Inland impacts of atmospheric river and tropical cyclone extremes on nitrate transport and stable isotope measurements

  • A. HusicEmail author
  • J. Fox
  • E. Adams
  • J. Backus
  • E. Pollock
  • W. Ford
  • C. Agouridis
Thematic Issue
Part of the following topical collections:
  1. Characterization, Modeling, and Remediation of Karst in a Changing Environment


Atmospheric rivers and tropical cyclones originate in the tropics and can transport high rainfall amounts to inland temperate regions. The purpose of this study was to investigate the response of nitrate (NO3) pathways, concentration peaks, and stable isotope (δ15NNO3, δ18ONO3, δ2HH2O, δ18OH2O, and δ13CDIC) measurements to these extreme events. A tropical cyclone and atmospheric river produced the number one and four ranked events in 2017, respectively, at a Kentucky USA watershed characterized by mature karst topography. Hydrologic responses from the two events were different due to rainfall characteristics with the tropical cyclone producing a steeper rising limb of the spring hydrograph and greater runoff generation to the surface stream compared to the atmospheric river. Local minima and maxima of specific conductance, δ2HH2O, δ18OH2O, and δ13CDIC coincided with hydrograph peaks for both events. Minima and maxima of NO3, δ15NNO3, δ18ONO3, and temperature lagged behind the hydrograph peak for both events, and the values continued to be impacted by diffuse recharge during hydrograph recession. Quick-flow pathways accounted for less than 20% of the total NO3 yield, while intermediate (30%) and slow-flow (50%) pathways composed the remaining load. However, hydrograph separation into quick-, intermediate-, and slow-flow pathways was not able to predict the timing of NO3 concentration peaks. Rather, the intermediate-flow pathway is conceptualized to experience a shift in porosity, associated with a change from epikarst macropores and fissures to soil micropores, with the arrival of water from the latter component likely causing peak NO3 concentration at the spring. Our results suggest that a more discretized conceptual model of pathways may be needed to predict peak nutrient concentration in rivers draining karst topography.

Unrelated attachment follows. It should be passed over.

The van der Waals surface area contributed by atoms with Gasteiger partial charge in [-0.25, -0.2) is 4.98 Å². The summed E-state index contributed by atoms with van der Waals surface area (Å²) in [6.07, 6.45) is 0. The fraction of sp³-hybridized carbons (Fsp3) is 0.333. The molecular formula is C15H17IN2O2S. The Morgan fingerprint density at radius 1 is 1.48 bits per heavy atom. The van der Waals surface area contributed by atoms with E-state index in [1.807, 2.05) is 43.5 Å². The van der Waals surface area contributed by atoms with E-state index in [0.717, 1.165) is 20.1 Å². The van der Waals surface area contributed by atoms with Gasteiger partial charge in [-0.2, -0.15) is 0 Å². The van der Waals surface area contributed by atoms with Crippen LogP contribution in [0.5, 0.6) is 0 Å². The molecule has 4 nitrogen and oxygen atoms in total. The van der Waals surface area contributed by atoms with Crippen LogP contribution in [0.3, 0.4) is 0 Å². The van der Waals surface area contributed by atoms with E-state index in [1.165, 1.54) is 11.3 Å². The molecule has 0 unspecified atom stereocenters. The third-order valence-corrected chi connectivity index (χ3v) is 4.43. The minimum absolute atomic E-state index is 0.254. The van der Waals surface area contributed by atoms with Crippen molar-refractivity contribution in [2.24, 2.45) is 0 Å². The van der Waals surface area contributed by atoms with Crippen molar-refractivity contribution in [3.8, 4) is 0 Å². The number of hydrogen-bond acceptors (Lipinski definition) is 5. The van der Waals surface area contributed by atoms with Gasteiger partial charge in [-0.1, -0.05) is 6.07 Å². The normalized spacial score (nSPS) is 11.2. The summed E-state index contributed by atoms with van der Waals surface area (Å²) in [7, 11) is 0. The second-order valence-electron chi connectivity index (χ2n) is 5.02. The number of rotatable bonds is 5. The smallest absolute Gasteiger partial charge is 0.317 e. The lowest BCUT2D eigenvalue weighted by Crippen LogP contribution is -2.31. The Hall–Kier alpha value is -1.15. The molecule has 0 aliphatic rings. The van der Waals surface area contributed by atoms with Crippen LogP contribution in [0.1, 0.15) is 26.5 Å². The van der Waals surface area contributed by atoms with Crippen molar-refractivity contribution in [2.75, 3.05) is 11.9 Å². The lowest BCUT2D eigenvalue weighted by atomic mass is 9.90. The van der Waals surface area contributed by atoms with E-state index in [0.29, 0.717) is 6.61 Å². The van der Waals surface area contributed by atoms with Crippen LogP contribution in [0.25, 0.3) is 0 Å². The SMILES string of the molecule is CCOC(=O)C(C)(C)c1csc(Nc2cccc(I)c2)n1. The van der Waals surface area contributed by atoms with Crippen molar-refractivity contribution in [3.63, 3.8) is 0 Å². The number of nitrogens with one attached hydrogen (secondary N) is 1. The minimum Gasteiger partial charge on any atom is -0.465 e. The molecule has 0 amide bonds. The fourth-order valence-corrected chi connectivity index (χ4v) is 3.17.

Karst Nitrate Pathways Contaminant transport Extreme events 



The authors would like to thank the thematic issue guest editor Zexuan Xu and two anonymous reviewers for their insightful comments, which helped to greatly improve the quality of the manuscript. The authors would like to acknowledge the researchers and staff at the Kentucky Geological Survey, in particular, Chuck Taylor and James Currens, and the University of Arkansas Stable Isotope Laboratory. We also thank the Department of Civil Engineering at the University of Kentucky for partial funding of students involved with this research study. Finally, we gratefully acknowledge the financial support of this research under National Science Foundation Award 1632888. Data will be stored and publicly available at the following link:


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Authors and Affiliations

  1. 1.Department of Civil, Environmental, and Architectural EngineeringUniversity of KansasLawrenceUSA
  2. 2.Department of Civil EngineeringUniversity of KentuckyLexingtonUSA
  3. 3.Kentucky Geological SurveyUniversity of KentuckyLexingtonUSA
  4. 4.Stable Isotope LaboratoryUniversity of ArkansasFayettevilleUSA
  5. 5.Department of Biosystems and Agricultural EngineeringUniversity of KentuckyLexingtonUSA

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